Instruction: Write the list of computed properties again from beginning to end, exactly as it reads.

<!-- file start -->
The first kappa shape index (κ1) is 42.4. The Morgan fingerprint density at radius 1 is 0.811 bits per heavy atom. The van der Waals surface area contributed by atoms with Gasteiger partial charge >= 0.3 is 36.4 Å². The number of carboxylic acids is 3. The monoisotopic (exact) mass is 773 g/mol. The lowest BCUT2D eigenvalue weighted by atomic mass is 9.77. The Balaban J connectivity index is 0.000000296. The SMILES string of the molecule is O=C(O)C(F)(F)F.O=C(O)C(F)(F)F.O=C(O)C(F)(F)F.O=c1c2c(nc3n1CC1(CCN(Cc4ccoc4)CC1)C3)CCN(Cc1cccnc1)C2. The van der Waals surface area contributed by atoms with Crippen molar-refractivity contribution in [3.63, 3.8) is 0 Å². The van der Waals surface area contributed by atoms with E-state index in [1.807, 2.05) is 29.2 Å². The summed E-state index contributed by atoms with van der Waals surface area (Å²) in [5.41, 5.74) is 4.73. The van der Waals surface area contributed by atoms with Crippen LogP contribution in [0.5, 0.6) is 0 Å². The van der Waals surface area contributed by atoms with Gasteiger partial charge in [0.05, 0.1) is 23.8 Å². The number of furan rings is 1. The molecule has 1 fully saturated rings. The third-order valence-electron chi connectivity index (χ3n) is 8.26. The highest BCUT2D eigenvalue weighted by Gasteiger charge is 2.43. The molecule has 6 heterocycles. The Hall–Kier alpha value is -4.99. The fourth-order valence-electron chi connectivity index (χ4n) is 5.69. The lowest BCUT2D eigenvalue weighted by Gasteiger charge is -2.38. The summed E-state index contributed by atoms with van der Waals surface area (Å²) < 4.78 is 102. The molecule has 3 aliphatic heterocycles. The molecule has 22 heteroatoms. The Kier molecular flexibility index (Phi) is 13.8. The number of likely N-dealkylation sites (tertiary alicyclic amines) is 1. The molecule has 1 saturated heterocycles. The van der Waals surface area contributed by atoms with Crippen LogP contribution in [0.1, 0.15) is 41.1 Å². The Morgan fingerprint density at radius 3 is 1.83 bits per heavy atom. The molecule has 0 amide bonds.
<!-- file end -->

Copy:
The first kappa shape index (κ1) is 42.4. The Morgan fingerprint density at radius 1 is 0.811 bits per heavy atom. The van der Waals surface area contributed by atoms with Gasteiger partial charge >= 0.3 is 36.4 Å². The number of carboxylic acids is 3. The monoisotopic (exact) mass is 773 g/mol. The lowest BCUT2D eigenvalue weighted by atomic mass is 9.77. The Balaban J connectivity index is 0.000000296. The SMILES string of the molecule is O=C(O)C(F)(F)F.O=C(O)C(F)(F)F.O=C(O)C(F)(F)F.O=c1c2c(nc3n1CC1(CCN(Cc4ccoc4)CC1)C3)CCN(Cc1cccnc1)C2. The van der Waals surface area contributed by atoms with Crippen molar-refractivity contribution in [3.63, 3.8) is 0 Å². The van der Waals surface area contributed by atoms with E-state index in [1.807, 2.05) is 29.2 Å². The summed E-state index contributed by atoms with van der Waals surface area (Å²) in [5.41, 5.74) is 4.73. The van der Waals surface area contributed by atoms with Crippen LogP contribution in [0.5, 0.6) is 0 Å². The van der Waals surface area contributed by atoms with Gasteiger partial charge in [0.05, 0.1) is 23.8 Å². The number of furan rings is 1. The molecule has 1 fully saturated rings. The third-order valence-electron chi connectivity index (χ3n) is 8.26. The highest BCUT2D eigenvalue weighted by Gasteiger charge is 2.43. The molecule has 6 heterocycles. The Hall–Kier alpha value is -4.99. The fourth-order valence-electron chi connectivity index (χ4n) is 5.69. The lowest BCUT2D eigenvalue weighted by Gasteiger charge is -2.38. The summed E-state index contributed by atoms with van der Waals surface area (Å²) < 4.78 is 102. The molecule has 3 aliphatic heterocycles. The molecule has 22 heteroatoms. The Kier molecular flexibility index (Phi) is 13.8. The number of likely N-dealkylation sites (tertiary alicyclic amines) is 1. The molecule has 1 saturated heterocycles. The van der Waals surface area contributed by atoms with Crippen LogP contribution in [0.1, 0.15) is 41.1 Å². The Morgan fingerprint density at radius 3 is 1.83 bits per heavy atom. The molecule has 0 amide bonds.